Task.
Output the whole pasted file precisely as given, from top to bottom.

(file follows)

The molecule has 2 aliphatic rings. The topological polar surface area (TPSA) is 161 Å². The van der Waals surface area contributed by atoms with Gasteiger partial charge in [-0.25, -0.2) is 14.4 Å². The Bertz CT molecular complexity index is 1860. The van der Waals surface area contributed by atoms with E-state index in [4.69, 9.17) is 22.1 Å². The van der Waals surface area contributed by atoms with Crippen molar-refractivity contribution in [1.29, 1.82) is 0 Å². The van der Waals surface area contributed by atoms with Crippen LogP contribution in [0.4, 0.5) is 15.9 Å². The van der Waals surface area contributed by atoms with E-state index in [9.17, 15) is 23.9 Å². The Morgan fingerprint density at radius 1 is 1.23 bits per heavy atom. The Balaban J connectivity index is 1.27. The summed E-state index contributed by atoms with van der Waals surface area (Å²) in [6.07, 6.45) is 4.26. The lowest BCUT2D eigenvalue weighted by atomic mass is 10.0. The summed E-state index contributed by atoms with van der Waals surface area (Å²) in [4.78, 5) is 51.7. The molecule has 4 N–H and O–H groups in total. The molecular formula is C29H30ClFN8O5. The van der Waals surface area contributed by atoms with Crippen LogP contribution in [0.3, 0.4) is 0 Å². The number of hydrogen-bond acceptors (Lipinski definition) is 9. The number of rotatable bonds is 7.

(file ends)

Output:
The molecule has 2 aliphatic rings. The topological polar surface area (TPSA) is 161 Å². The van der Waals surface area contributed by atoms with Gasteiger partial charge in [-0.25, -0.2) is 14.4 Å². The Bertz CT molecular complexity index is 1860. The van der Waals surface area contributed by atoms with E-state index in [4.69, 9.17) is 22.1 Å². The van der Waals surface area contributed by atoms with Crippen molar-refractivity contribution in [1.29, 1.82) is 0 Å². The van der Waals surface area contributed by atoms with Crippen LogP contribution in [0.4, 0.5) is 15.9 Å². The van der Waals surface area contributed by atoms with E-state index in [9.17, 15) is 23.9 Å². The Morgan fingerprint density at radius 1 is 1.23 bits per heavy atom. The Balaban J connectivity index is 1.27. The summed E-state index contributed by atoms with van der Waals surface area (Å²) in [6.07, 6.45) is 4.26. The lowest BCUT2D eigenvalue weighted by atomic mass is 10.0. The summed E-state index contributed by atoms with van der Waals surface area (Å²) in [4.78, 5) is 51.7. The molecule has 4 N–H and O–H groups in total. The molecular formula is C29H30ClFN8O5. The van der Waals surface area contributed by atoms with Crippen LogP contribution in [0.3, 0.4) is 0 Å². The number of hydrogen-bond acceptors (Lipinski definition) is 9. The number of rotatable bonds is 7.